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Attorney Reflects on Martin Luther King Jr.'s Influence, Civil Rights Victories

Fred Gray (left) and Duane Morris partner and chief diversity and inclusion officer Joseph West (Photo: Daniel Clark/ALM)

Fred Gray (left) and Duane Morris partner and chief diversity and inclusion officer Joseph West (Photo: Daniel Clark/ALM)

Longtime civil rights attorney Fred Gray remembered the Rev. Martin Luther King Jr. as a humble man with a sense of humor who would listen to people and not monopolize a conversation.

“He would even listen to and tell some jokes that he couldn’t tell at the pulpit,” Gray said Friday in the Philadelphia offices of Duane Morris in conversation with the firm’s partner and chief diversity and inclusion officer, Joseph K. West.

Gray, 88, shared some of his landmark victories during the civil rights movement as Friday marked 51 years and one day since King was killed in Memphis, Tennessee.

“We have the privilege of having a conversation with someone who has been a hero of mine ever before I knew I wanted to be a lawyer,” West said. “He is, I think, one of the most consequential lawyers in the history of jurisprudence.”

Gray said, for a young black man in the South, only two jobs were available in the 1950s: teacher or preacher. He said initially he wanted to be a preacher and a teacher. After spending years at a boarding school preparing to do both professions, he began to notice the hold that segregation had in Alabama because he took the public buses as many as eight times a day where he and others were mistreated.

“I made a commitment as a teenager that I would finish Alabama State, take the bar exam and destroy everything segregated I could find,” Gray said.

His first case, only months after being admitted to the bar, was that of Claudette Colvin, who was arrested in Montgomery, Alabama, for refusing to forfeit her seat for a white rider while on her way to school. Gray said he lost that case and Colvin was put on unsupervised probation, but he kept all of the court documents in order to be prepared for the next similar case.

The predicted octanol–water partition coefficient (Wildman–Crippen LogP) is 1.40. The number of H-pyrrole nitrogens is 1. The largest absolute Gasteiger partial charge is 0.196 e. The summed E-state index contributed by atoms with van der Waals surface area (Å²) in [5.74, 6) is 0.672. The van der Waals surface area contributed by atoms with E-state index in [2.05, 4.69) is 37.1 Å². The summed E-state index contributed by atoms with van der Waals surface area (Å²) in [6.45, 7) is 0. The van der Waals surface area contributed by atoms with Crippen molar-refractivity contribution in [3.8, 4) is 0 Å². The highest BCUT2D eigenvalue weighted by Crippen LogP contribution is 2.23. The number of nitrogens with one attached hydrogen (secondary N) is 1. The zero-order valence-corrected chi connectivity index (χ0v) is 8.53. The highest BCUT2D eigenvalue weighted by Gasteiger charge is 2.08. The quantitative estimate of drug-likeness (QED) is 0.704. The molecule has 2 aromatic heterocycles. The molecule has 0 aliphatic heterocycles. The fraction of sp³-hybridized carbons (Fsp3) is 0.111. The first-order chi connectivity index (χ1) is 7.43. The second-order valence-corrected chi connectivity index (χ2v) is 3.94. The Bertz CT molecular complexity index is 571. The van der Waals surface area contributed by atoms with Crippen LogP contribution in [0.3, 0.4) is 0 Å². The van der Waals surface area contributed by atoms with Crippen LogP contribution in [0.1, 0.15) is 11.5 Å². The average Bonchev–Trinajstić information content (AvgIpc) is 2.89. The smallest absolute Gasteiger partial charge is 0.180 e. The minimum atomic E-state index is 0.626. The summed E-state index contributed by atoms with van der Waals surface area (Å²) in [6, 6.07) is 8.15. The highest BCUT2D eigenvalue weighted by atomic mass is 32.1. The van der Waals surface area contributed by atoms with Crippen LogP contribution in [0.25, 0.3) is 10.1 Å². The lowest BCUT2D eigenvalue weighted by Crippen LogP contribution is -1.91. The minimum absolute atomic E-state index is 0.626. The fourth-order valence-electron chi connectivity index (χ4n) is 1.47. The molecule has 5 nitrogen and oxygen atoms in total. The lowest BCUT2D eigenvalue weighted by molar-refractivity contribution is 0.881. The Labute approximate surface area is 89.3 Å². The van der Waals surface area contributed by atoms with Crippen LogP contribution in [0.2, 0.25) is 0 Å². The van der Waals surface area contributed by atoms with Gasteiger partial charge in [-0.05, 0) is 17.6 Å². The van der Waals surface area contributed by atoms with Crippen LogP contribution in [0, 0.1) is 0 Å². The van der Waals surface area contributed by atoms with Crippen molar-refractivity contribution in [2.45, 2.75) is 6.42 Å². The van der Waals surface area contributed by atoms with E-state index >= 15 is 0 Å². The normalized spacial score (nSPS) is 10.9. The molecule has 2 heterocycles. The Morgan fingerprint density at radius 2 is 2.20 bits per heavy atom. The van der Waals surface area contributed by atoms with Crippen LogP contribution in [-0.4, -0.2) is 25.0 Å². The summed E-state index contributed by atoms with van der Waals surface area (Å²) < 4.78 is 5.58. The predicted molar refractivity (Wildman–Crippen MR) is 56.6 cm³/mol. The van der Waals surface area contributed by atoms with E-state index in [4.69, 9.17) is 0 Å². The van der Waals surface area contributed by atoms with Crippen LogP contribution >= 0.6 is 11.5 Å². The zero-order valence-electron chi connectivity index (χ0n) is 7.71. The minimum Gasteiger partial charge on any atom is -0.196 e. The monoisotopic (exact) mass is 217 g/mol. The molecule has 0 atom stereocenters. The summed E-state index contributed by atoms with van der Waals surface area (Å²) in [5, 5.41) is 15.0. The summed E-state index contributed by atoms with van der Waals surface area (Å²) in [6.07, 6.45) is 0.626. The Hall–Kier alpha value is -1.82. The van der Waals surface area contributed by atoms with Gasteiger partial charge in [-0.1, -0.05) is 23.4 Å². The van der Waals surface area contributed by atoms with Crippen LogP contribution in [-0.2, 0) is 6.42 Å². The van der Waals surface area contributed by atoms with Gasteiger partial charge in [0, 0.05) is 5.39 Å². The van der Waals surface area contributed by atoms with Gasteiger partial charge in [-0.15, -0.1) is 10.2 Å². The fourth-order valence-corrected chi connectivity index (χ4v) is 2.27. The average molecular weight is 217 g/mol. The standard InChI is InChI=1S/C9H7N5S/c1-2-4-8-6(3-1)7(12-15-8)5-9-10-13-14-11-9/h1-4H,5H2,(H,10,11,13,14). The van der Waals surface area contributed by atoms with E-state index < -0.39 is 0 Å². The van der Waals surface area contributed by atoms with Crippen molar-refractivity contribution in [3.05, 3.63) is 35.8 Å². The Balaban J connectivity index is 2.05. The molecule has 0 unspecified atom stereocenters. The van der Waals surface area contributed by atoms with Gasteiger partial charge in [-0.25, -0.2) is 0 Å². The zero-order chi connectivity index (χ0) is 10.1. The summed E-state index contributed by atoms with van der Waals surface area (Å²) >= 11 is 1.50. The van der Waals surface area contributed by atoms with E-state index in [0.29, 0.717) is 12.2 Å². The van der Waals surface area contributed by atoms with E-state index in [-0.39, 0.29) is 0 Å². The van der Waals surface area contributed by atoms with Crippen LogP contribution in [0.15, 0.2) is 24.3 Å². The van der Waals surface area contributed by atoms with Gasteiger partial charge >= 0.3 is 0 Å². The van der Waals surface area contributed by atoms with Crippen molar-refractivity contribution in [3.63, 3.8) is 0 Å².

The next case was when his friend Rosa Parks was arrested for refusing to give up her bus seat to a white rider on Dec. 1, 1955. He said Parks was arrested on a Thursday and the case was slated for the following Monday. While he prepared the case over the weekend, he said activists in the community prepared for the Montgomery bus boycott. A friend knew that the boycott needed a spokesperson, Gray explained, and King became that spokesperson. Gray said up until that time the reverend had not been active in the civil rights movement.

Gray said that, after the boycott, state authorities decided to charge King, who had left Alabama, for perjury in connection with filing a false tax return.

“We had a good team together and was able to get an all-white jury in the middle of the sit-in demonstrations in the spring of 1960 to end up finding that Dr. King was innocent of perjury at that time,” Gray said. “I think that was one of the most important cases because he was now protesting the Vietnam War. If it had come out that, while he was leading this new civil rights organization and at the same time he’s cheating and wouldn’t pay his taxes, it would have been devastating.”

West, who was previously the CEO of the Minority Corporate Counsel Association, also brought up that three schools Gray had once sued to desegregate would go on to honor the still-practicing attorney.

“I think that we always need to not close doors,” Gray said. "We don’t have to do everything at one time, but you continue to be focused on what the goal is, and our goal still was to destroy segregation, but we had to wait a little while in doing it.”